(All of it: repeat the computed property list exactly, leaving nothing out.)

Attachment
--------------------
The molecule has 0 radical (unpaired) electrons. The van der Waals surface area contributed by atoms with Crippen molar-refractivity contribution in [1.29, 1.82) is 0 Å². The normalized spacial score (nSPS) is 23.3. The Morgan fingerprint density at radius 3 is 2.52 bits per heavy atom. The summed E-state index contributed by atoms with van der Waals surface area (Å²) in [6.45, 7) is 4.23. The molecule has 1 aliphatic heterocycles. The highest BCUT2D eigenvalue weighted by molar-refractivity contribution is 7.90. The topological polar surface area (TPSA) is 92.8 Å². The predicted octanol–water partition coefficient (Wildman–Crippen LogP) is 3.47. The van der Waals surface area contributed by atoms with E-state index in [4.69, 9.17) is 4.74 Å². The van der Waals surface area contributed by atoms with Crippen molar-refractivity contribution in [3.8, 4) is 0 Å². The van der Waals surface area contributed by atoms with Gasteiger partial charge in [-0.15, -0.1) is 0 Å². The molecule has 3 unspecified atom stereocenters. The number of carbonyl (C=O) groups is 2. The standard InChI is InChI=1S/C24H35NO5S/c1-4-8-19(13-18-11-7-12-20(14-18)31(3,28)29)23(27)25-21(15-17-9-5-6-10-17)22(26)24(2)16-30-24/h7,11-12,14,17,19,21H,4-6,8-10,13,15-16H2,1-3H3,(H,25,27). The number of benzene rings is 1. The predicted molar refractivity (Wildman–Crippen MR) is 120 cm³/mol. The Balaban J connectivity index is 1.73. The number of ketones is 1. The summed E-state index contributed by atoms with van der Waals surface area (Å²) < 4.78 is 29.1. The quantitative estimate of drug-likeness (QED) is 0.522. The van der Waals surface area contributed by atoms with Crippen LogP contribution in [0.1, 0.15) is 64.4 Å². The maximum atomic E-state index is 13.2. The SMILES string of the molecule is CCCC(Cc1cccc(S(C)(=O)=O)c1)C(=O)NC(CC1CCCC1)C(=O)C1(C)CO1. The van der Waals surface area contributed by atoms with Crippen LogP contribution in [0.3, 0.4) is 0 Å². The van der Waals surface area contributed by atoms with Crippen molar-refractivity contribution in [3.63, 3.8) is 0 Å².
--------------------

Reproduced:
The molecule has 0 radical (unpaired) electrons. The van der Waals surface area contributed by atoms with Crippen molar-refractivity contribution in [1.29, 1.82) is 0 Å². The normalized spacial score (nSPS) is 23.3. The Morgan fingerprint density at radius 3 is 2.52 bits per heavy atom. The summed E-state index contributed by atoms with van der Waals surface area (Å²) in [6.45, 7) is 4.23. The molecule has 1 aliphatic heterocycles. The highest BCUT2D eigenvalue weighted by molar-refractivity contribution is 7.90. The topological polar surface area (TPSA) is 92.8 Å². The predicted octanol–water partition coefficient (Wildman–Crippen LogP) is 3.47. The van der Waals surface area contributed by atoms with E-state index in [4.69, 9.17) is 4.74 Å². The van der Waals surface area contributed by atoms with Crippen molar-refractivity contribution in [3.8, 4) is 0 Å². The van der Waals surface area contributed by atoms with Gasteiger partial charge in [-0.15, -0.1) is 0 Å². The molecule has 3 unspecified atom stereocenters. The number of carbonyl (C=O) groups is 2. The standard InChI is InChI=1S/C24H35NO5S/c1-4-8-19(13-18-11-7-12-20(14-18)31(3,28)29)23(27)25-21(15-17-9-5-6-10-17)22(26)24(2)16-30-24/h7,11-12,14,17,19,21H,4-6,8-10,13,15-16H2,1-3H3,(H,25,27). The number of benzene rings is 1. The predicted molar refractivity (Wildman–Crippen MR) is 120 cm³/mol. The Balaban J connectivity index is 1.73. The number of ketones is 1. The summed E-state index contributed by atoms with van der Waals surface area (Å²) < 4.78 is 29.1. The quantitative estimate of drug-likeness (QED) is 0.522. The van der Waals surface area contributed by atoms with Crippen LogP contribution in [0.1, 0.15) is 64.4 Å². The maximum atomic E-state index is 13.2. The SMILES string of the molecule is CCCC(Cc1cccc(S(C)(=O)=O)c1)C(=O)NC(CC1CCCC1)C(=O)C1(C)CO1. The van der Waals surface area contributed by atoms with Crippen LogP contribution in [0.3, 0.4) is 0 Å². The van der Waals surface area contributed by atoms with Crippen molar-refractivity contribution in [3.63, 3.8) is 0 Å².